These biscuit are pretty versatile, too. They are the perfect complement to supper. It’s also great to use a smaller biscuit cutter and serve them as tea-sized biscuits for a party or shower.
I just couldn’t resist showing you the cheesy inside of these babies.
I love these things just about anyway, but especially love them with a little pepper jelly.
Seriously, working with the folks with White Lily has been a true blessing to me. Not only are the folks behind the brand absolutely amazing to work with, but the product itself is something that my family has been using for generations. There’s just nothing quite like the soft winter wheat that while Lily Flour is made with. It’s the secret behind many incredible Southern biscuit recipes. I even tout the product in my cookbook because I love it so much and truly believe it’s the best flour for biscuits. If you’ve never used it, you’ve just got to try it.
10 Ways to Work Pimento Cheese into Your Game Day Menu
Often referred to as “Carolina Caviar” or “Southern pâté” in the southern United States, pimento cheese is a classic at tailgates, parties, and in lunchboxes around the country—and these are some of the best pimento cheese recipe ideas around.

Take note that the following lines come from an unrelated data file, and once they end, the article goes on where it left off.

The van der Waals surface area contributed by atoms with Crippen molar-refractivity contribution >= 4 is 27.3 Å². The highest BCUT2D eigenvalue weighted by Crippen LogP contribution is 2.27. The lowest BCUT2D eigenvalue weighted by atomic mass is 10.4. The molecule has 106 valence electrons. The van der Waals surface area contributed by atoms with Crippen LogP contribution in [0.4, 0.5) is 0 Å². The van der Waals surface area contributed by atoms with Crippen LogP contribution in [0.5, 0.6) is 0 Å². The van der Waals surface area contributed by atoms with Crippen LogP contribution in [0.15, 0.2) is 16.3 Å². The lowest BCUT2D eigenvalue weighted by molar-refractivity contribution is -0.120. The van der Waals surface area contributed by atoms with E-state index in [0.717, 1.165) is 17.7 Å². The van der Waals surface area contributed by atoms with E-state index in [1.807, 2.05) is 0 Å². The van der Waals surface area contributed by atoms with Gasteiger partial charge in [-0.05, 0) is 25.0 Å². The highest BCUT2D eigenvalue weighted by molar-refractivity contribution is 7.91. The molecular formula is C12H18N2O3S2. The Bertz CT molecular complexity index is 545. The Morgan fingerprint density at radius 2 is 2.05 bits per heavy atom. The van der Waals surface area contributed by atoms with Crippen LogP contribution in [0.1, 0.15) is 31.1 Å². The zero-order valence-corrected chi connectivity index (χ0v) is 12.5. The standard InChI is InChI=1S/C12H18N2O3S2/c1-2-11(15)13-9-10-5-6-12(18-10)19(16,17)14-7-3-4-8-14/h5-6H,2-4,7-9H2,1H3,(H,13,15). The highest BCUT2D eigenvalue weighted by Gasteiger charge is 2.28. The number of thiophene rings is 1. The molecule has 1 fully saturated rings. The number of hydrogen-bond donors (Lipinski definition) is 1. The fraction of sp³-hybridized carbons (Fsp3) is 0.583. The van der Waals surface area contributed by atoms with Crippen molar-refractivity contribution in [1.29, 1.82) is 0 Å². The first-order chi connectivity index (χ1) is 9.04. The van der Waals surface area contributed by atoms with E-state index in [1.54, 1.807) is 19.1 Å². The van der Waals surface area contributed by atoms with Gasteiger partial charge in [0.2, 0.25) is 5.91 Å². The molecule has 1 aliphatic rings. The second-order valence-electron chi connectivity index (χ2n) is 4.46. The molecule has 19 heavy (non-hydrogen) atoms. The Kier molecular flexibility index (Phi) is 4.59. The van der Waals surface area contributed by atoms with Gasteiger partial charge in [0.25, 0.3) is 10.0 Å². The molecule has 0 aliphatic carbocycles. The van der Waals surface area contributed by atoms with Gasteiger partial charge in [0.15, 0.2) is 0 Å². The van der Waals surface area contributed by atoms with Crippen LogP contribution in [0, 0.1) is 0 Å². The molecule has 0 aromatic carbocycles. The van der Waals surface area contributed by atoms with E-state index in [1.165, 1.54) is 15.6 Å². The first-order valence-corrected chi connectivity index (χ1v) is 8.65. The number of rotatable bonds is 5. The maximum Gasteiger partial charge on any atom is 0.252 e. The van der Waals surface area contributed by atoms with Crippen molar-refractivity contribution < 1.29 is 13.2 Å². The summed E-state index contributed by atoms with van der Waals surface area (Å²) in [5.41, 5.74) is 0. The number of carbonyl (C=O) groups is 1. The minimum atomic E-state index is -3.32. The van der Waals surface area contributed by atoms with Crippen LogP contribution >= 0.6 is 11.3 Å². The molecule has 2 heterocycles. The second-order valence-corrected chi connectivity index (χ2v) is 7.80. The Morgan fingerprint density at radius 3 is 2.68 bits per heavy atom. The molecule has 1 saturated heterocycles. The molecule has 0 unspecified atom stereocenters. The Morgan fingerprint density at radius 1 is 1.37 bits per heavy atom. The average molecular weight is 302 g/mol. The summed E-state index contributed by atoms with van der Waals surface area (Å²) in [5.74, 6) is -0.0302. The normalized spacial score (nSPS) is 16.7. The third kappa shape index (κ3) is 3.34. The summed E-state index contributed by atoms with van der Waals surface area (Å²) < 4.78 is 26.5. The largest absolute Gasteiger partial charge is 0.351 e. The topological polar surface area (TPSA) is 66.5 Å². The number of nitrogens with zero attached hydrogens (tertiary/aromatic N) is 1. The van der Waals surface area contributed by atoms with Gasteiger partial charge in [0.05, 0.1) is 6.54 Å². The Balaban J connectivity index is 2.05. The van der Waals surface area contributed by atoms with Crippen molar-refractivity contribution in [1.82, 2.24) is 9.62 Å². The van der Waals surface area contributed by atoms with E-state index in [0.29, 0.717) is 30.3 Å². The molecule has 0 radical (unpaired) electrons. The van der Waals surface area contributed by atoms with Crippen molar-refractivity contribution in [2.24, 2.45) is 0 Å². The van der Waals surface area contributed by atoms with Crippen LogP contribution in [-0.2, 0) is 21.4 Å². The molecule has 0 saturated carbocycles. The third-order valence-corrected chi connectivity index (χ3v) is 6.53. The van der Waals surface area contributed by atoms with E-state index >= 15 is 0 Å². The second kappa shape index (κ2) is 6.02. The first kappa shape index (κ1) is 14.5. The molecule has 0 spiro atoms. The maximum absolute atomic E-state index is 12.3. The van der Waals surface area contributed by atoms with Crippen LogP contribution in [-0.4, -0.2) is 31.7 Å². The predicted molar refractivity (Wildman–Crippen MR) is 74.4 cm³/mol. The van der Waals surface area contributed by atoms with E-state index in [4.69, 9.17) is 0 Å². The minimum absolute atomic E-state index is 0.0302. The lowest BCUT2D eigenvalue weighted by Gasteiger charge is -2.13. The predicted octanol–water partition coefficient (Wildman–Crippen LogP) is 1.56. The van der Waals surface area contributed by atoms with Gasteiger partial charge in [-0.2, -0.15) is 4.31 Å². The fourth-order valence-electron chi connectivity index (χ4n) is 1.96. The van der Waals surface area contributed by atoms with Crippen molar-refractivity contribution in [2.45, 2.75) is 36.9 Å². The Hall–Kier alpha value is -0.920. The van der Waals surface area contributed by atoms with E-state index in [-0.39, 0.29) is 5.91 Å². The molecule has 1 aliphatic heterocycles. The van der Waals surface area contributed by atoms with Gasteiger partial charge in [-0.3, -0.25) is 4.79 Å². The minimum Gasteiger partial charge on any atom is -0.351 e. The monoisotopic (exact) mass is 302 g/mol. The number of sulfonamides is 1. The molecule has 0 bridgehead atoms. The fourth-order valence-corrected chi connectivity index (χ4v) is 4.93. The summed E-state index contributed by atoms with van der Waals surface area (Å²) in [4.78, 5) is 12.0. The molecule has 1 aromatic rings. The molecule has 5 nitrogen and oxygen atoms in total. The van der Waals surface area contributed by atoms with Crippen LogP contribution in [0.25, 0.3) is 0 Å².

This unique cheese mixture is traditionally made with shredded cheddar cheese, mayonnaise, and sweet cherry peppers called pimentos. You can add hot sauce, horseradish, jalapenos, garlic, pickles, or any condiment to season the spread. Blend it smooth or leave it chunky. Serve it as a dip with veggies and crackers, spread it on sandwiches, add it to collard greens, or top it over a pizza. The possibilities to personalize pimento cheese are endless.
Columbia, South Carolina is home to the oldest published pimento cheese recipe—back from 1912, and many of these recipes are passed down families. Over 100 years later, the greatest chefs in Columbia are still incorporating this delectable blend on way more than bread and crackers. When visiting Columbia, pick up a pimento cheese passport and collect 10 stamps from 10 different restaurants that serve up pimento cheese in a unique way.
In the meantime, here are some pimento inspired recipes from chefs around the South:
Pimento Cheeseburger Pizza
Chef Mike Davis at Terra restaurant in Columbia, uses high quality imported Spanish pimento roasted in-house, and New York cheddar, to make fresh pimento cheese that he uses to top his Pimento Cheeseburger Pizza. Check out our homemade pizza crust recipe to make the whole thing from scratch at home.
“The one bit of advice we’d give is make your pimento fresh,” says Davis. “Oil and roast your peppers in the oven beforehand, then remove the heart, seeds and as much rib as possible before cutting your peppers to size. This simple step will put your pimento cheese over the top!”
Smashed Pimento Cheese Yukon Potatoes
Forrest Clonts / Experience Columbia, SC